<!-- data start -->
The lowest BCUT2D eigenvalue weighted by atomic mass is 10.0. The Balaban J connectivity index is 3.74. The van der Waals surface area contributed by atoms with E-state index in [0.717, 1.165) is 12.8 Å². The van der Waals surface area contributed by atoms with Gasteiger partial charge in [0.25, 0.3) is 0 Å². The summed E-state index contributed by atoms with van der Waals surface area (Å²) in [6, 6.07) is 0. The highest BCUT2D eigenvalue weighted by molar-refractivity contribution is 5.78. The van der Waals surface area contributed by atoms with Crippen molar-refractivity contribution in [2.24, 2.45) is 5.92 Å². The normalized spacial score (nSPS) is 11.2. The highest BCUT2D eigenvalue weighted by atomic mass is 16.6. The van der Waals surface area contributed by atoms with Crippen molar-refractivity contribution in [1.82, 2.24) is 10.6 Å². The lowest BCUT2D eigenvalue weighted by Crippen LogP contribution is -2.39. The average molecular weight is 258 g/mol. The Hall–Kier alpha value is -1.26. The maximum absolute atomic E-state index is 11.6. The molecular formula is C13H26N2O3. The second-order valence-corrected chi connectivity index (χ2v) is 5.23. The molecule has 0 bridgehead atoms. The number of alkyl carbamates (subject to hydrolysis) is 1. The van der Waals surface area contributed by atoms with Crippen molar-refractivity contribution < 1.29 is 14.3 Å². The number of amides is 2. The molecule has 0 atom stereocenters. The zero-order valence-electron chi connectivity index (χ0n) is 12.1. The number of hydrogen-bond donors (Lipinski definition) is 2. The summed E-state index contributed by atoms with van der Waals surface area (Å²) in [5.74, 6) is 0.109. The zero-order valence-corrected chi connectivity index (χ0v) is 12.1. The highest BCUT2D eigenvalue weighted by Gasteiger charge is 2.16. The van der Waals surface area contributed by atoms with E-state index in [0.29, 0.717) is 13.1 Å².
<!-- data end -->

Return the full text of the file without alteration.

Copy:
The lowest BCUT2D eigenvalue weighted by atomic mass is 10.0. The Balaban J connectivity index is 3.74. The van der Waals surface area contributed by atoms with E-state index in [0.717, 1.165) is 12.8 Å². The van der Waals surface area contributed by atoms with Gasteiger partial charge in [0.25, 0.3) is 0 Å². The summed E-state index contributed by atoms with van der Waals surface area (Å²) in [6, 6.07) is 0. The highest BCUT2D eigenvalue weighted by molar-refractivity contribution is 5.78. The van der Waals surface area contributed by atoms with Crippen molar-refractivity contribution in [2.24, 2.45) is 5.92 Å². The normalized spacial score (nSPS) is 11.2. The highest BCUT2D eigenvalue weighted by atomic mass is 16.6. The van der Waals surface area contributed by atoms with Crippen molar-refractivity contribution in [1.82, 2.24) is 10.6 Å². The lowest BCUT2D eigenvalue weighted by Crippen LogP contribution is -2.39. The average molecular weight is 258 g/mol. The Hall–Kier alpha value is -1.26. The maximum absolute atomic E-state index is 11.6. The molecular formula is C13H26N2O3. The second-order valence-corrected chi connectivity index (χ2v) is 5.23. The molecule has 0 bridgehead atoms. The number of alkyl carbamates (subject to hydrolysis) is 1. The van der Waals surface area contributed by atoms with Crippen molar-refractivity contribution < 1.29 is 14.3 Å². The number of amides is 2. The molecule has 0 atom stereocenters. The zero-order valence-electron chi connectivity index (χ0n) is 12.1. The number of hydrogen-bond donors (Lipinski definition) is 2. The summed E-state index contributed by atoms with van der Waals surface area (Å²) in [5.74, 6) is 0.109. The zero-order valence-corrected chi connectivity index (χ0v) is 12.1. The highest BCUT2D eigenvalue weighted by Gasteiger charge is 2.16. The van der Waals surface area contributed by atoms with E-state index in [0.29, 0.717) is 13.1 Å².